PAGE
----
Well, the reason why that site was showing in the SERPs for my unrelated query was because the keyword meta tag was absolutely BURSTING at the seams with a myriad of crazy content, mostly shopping terms. Fun!
Gone are the days of getting results through keyword stuffing, spammy link-building campaigns, and cloak-and-dagger techniques. Nowadays it’s all about pleasing your users, which of course pleases the search engines.
But, even if you bend over backwards to create something your users AND the search engines should love, there’s something you should know…
The Hard Truth About Search Optimization
…showing up in the SERPs isn’t as easy as 1, 2, 3.
I can’t stress it enough: even if you wear the whitest of hats and do all your SEO correctly, there are no guaranteed results. The amount of factors that affect your site’s visibility are myriad; many of which online marketers have no control over.
That said, be sure to focus on a few key aspects when optimizing your site:
- Create relevant, custom content
- Acquire credible inbound links
- Build a website with solid architecture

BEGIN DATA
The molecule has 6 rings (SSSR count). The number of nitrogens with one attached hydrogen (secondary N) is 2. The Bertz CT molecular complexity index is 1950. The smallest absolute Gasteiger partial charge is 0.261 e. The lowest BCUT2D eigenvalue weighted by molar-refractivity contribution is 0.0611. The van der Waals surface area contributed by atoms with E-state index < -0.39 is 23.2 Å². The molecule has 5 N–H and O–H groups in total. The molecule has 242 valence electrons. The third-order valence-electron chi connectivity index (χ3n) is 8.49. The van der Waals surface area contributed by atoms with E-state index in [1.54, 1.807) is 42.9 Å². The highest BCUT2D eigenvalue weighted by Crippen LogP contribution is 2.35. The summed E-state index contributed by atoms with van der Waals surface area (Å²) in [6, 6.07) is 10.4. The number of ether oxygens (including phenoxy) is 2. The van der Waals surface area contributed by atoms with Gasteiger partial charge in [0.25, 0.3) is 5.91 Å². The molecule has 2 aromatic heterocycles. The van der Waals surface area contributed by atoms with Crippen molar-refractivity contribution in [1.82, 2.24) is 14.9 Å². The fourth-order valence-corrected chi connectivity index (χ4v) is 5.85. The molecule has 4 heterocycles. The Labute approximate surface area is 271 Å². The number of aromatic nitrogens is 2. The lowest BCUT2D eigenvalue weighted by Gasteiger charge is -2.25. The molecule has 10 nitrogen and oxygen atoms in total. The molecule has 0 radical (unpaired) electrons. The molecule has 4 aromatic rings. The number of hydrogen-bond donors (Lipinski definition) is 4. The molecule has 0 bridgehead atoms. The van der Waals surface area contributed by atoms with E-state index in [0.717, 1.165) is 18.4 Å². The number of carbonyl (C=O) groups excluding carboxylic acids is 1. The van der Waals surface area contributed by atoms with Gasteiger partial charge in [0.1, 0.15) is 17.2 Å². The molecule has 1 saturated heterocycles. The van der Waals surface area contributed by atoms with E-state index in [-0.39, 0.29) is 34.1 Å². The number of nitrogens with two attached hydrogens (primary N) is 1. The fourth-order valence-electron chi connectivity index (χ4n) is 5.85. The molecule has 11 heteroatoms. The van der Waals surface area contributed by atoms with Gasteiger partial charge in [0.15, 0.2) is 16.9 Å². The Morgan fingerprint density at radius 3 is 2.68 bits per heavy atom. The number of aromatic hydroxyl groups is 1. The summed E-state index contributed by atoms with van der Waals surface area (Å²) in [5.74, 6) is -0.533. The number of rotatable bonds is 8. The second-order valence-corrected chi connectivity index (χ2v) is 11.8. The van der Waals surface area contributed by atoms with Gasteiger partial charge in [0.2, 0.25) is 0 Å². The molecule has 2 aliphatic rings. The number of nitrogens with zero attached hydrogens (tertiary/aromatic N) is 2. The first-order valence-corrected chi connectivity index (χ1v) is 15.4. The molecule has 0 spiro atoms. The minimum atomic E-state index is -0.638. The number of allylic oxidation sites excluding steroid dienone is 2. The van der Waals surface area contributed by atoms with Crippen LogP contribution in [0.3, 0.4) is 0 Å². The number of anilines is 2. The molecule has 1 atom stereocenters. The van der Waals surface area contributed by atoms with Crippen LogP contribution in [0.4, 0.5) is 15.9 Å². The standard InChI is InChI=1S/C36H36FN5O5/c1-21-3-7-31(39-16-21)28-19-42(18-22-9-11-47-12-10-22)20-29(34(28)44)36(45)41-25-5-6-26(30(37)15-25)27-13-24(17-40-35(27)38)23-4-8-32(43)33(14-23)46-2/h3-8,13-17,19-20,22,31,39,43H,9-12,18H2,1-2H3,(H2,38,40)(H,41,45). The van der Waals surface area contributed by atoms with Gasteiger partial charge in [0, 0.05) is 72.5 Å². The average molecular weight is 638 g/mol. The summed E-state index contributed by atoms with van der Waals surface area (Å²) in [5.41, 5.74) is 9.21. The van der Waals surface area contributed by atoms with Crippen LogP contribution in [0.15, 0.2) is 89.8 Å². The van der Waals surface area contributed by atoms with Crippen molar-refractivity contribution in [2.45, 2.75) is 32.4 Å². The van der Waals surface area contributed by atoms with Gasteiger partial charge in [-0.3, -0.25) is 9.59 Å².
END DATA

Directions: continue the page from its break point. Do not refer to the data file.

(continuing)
- Design something that’s user-friendly
- Write descriptive “meta data”
Writing good content that’s descriptively described with good meta data (title tags, meta description tags, etc.) will help users and search engines alike determine what your site is about and whether it’s relevant to any given search.
Building a website that’s a mile-wide-and-inch-deep, and is also accessible and easy-to-use across devices, will ensure any user can navigate it to access information.
And if you’re doing your due diligence in promoting good, useful content, someone somewhere is going to find it to be the bees’ knees and will link to it to share with others — and you’re on your way to building a strong link profile.
Don’t forget to avoid shady tactics — a great rule of thumb is, if it seems wrong, then it probably is. If you’re still not sure, head over to Google’s Webmaster Guidelines to see if whatever it is you’re thinking you should be able to do is okay. If it’s on the list, don’t do it. Ever.
While anyone can become an SEO, it helps to have a background in analytics and puzzle solving. Search engine optimization is a little bit art, a little bit science, and oftentimes it’s sprinkled with a bit of luck and “right place/right time.”
And if that all sounds a bit daunting for you to do yourself, I happen to know a place…